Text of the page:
It’s a metaphor that just keeps on giving.

A few years ago, artist Michael Libby began thinking about the heroin epidemic in terms of a hot-air balloon floating into uncertainty.

He had lost a brother to a heroin overdose and he responded to that tragedy in a variety of ways. He walked the perimeters of parking lots and tried to make sense of his feelings by sketching what he saw.

He studied to become a substance abuse counselor and did an internship at a suboxone clinic.

Four years ago, acting on pure artistic intuition, Libby made a 3D illustration of a heroin molecule and the balloon metaphor emerged. It brought things into focus and a new idea lifted off.

“It’s the metaphor that I have been chasing – the idea of lightness, levity and a new perspective,” Libby says. “An intuitive, emotional connection to the balloon and to not knowing – wondering where it will land.”

Libby, a 58-year-old who lives and works in Lewiston, followed up on this concept in ways that might seem fanciful to the non-artist – he started looking into the idea of making a balloon in the shape of a heroin molecule, with plans to fly it over five Maine cities.

Fanciful? Maybe. But by hooking up with famed balloonist Brian Boland, Libby has been learning not only how to build a hot-air balloon, but how to fly one.

To Libby, the complexities of addiction are illustrated by the image of that free-floating balloon.

“Learning how to fly just strengthens the metaphor,” Libby says. “Of course there’s a risk factor. I can tell you from experience that it’s a lot easier getting high than it is coming down. The experience is like stillness in motion. You have no sense of movement while you’re in the balloon. It’s like the illusion of the ground moving beneath you. It’s very much ‘other.’ I can’t compare it to anything else. The experience is daunting. Once you’re in the basket, it’s about total surrender. You just go. You have no idea where you’re going to go. It’s freedom in that regard.”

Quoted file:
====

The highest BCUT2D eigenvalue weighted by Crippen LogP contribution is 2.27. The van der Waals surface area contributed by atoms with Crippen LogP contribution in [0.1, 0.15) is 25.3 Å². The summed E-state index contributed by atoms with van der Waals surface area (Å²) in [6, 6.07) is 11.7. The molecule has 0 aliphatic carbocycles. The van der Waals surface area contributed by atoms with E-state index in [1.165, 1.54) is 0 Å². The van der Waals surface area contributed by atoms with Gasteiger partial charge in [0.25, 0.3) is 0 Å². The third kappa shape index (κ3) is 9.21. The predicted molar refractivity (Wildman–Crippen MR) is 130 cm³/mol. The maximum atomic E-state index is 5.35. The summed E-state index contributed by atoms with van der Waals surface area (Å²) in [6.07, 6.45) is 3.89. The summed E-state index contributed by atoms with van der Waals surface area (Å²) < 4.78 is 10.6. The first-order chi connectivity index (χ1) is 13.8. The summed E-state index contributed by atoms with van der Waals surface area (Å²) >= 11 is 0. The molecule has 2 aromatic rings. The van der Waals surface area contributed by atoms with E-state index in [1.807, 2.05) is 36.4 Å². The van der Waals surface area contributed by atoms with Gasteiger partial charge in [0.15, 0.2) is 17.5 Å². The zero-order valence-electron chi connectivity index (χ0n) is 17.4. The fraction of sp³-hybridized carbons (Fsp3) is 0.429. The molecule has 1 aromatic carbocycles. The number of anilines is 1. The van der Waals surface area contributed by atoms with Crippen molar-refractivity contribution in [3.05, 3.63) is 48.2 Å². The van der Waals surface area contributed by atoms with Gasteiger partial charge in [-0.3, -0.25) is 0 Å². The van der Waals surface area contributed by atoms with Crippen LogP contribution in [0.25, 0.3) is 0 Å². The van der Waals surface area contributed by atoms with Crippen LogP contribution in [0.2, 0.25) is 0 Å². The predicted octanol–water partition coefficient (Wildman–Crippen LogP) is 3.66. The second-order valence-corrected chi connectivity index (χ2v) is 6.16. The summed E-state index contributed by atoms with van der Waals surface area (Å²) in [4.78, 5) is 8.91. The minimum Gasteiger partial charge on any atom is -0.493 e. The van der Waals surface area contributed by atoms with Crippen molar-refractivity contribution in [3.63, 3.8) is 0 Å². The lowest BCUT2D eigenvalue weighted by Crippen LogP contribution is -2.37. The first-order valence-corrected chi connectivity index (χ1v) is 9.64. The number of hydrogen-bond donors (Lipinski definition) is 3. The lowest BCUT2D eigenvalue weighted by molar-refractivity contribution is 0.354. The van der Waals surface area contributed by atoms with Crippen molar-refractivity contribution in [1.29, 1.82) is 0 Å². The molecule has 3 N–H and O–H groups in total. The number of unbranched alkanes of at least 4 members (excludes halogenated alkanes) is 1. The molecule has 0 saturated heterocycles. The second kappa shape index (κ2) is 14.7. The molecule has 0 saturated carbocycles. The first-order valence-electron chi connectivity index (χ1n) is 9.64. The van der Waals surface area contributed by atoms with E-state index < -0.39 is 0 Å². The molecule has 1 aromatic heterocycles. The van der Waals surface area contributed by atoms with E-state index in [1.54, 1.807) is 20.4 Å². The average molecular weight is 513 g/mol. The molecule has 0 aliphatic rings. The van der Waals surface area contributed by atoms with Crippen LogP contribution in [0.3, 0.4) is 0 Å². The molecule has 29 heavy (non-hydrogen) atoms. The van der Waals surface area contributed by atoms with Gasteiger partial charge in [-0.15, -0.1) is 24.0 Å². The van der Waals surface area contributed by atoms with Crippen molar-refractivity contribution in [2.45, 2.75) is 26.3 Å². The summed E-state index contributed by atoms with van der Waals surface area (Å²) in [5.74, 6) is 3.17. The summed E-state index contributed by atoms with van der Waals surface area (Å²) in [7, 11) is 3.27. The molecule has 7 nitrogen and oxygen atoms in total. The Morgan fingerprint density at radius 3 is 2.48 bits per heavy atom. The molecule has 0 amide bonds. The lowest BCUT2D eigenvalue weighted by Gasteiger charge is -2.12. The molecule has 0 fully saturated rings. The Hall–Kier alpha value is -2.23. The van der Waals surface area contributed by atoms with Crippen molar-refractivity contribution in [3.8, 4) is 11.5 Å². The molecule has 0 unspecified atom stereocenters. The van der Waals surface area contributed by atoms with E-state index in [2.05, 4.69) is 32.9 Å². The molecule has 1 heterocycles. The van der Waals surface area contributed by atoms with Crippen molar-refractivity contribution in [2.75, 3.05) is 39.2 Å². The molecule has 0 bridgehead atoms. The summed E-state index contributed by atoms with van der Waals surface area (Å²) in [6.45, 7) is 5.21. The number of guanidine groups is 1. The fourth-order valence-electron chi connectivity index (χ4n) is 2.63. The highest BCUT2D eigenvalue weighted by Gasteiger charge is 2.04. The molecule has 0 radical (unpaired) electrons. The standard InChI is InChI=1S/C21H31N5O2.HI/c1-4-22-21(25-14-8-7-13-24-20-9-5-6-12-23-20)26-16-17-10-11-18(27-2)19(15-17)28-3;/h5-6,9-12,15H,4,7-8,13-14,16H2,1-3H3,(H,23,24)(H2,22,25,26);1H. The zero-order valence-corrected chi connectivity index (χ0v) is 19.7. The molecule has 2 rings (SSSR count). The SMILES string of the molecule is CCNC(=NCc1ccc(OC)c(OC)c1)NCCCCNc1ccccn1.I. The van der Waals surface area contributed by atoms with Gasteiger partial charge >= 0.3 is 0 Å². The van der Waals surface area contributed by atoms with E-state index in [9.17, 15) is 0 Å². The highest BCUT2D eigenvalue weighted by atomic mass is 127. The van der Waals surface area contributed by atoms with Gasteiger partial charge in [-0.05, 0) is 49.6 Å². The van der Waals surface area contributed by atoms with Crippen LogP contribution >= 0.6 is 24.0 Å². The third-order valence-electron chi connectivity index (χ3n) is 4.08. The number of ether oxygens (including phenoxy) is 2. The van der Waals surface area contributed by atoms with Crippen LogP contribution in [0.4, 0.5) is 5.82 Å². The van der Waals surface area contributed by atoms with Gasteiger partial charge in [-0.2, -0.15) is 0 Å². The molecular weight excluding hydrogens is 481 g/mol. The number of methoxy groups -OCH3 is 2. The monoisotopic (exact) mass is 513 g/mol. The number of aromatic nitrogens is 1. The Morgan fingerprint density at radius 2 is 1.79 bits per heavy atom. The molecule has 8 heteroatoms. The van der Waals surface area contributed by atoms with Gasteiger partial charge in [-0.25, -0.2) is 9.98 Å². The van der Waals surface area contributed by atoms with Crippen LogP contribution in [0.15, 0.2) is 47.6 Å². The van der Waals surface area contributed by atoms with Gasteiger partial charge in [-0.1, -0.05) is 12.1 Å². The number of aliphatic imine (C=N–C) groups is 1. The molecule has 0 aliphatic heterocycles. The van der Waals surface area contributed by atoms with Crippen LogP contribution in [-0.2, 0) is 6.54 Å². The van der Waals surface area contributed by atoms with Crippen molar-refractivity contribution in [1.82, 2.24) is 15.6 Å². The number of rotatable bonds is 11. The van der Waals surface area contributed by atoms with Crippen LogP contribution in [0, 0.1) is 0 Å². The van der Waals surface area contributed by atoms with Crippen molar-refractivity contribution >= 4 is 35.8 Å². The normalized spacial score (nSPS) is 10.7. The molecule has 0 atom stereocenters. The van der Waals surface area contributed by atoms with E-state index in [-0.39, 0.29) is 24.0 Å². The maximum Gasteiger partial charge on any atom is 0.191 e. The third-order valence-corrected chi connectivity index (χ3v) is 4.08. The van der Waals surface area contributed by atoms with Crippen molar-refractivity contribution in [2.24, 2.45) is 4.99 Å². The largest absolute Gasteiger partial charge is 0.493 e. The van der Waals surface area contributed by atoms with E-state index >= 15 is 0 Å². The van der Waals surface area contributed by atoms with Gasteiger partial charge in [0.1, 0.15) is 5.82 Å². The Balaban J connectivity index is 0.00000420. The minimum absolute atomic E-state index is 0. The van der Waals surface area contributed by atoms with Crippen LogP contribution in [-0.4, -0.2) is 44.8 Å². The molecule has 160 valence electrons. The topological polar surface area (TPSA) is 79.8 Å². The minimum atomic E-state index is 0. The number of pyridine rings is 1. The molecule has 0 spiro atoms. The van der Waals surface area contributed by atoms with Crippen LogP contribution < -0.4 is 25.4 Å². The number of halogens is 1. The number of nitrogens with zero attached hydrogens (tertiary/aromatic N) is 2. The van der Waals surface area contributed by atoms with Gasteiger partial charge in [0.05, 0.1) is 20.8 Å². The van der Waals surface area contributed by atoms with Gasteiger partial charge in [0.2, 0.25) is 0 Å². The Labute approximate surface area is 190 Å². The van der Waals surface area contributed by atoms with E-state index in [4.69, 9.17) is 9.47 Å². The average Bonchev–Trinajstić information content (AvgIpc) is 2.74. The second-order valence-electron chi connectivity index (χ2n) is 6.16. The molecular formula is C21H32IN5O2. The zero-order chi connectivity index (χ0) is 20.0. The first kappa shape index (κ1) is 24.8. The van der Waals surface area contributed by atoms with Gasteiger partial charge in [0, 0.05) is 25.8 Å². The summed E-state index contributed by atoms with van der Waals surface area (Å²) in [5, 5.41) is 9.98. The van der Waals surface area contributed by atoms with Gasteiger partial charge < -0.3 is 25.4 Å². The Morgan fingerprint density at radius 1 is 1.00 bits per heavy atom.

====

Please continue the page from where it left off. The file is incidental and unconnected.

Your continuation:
In a vast and dusty space inside the sprawling Pepperill Mill on Lisbon Street, Libby has assembled the materials that will ultimately become a 32,000-cubic-foot, one-person balloon. His plan? Fly them over five Maine mill towns in hopes of generating some talk about the heroin problem.

Maybe a little more than just talk.

“The heroin epidemic – that’s how the news is framing it, but I think it could also be framed as an epidemic of indifference,” Libby says.

He knows that indifference is a problem because, in spite of his own sad history with the ravages of opiates, Libby has personally felt reluctance to wade into the murky world of heroin use. In particular, he felt that ambivalence while working at the suboxone clinic, where addicts were using medication in an attempt to kick heroin.

“I was confronted by my own prejudices,” Libby says. “Despite my personal story, I’m sitting with addicts and feeling really uncomfortable. As a professional, and not having much experience with this population, I asked myself a question to try to push back against those prejudices. I asked: What’s the benefit of using heroin?”

As is almost always the case, Libby responded to this inner debate through art. This time, instead of pacing parking lots, he taught himself how to sew, and used that new talent to create a quilt with an image of – you guessed it – an opium poppy at the center of each square.

“The hope was to challenge my beliefs and to move toward empathy and compassion,” Libby says. “I think that’s the core of the projects that I’m working on.”

The image of an opium poppy – or of a heroin molecule floating across the sky – might seem particularly vivid to those trying to combat the scourge of opium abuse. Libby isn’t trying to celebrate drugs, but believes that society has to take a different intellectual approach to the problem if it is ever to be solved.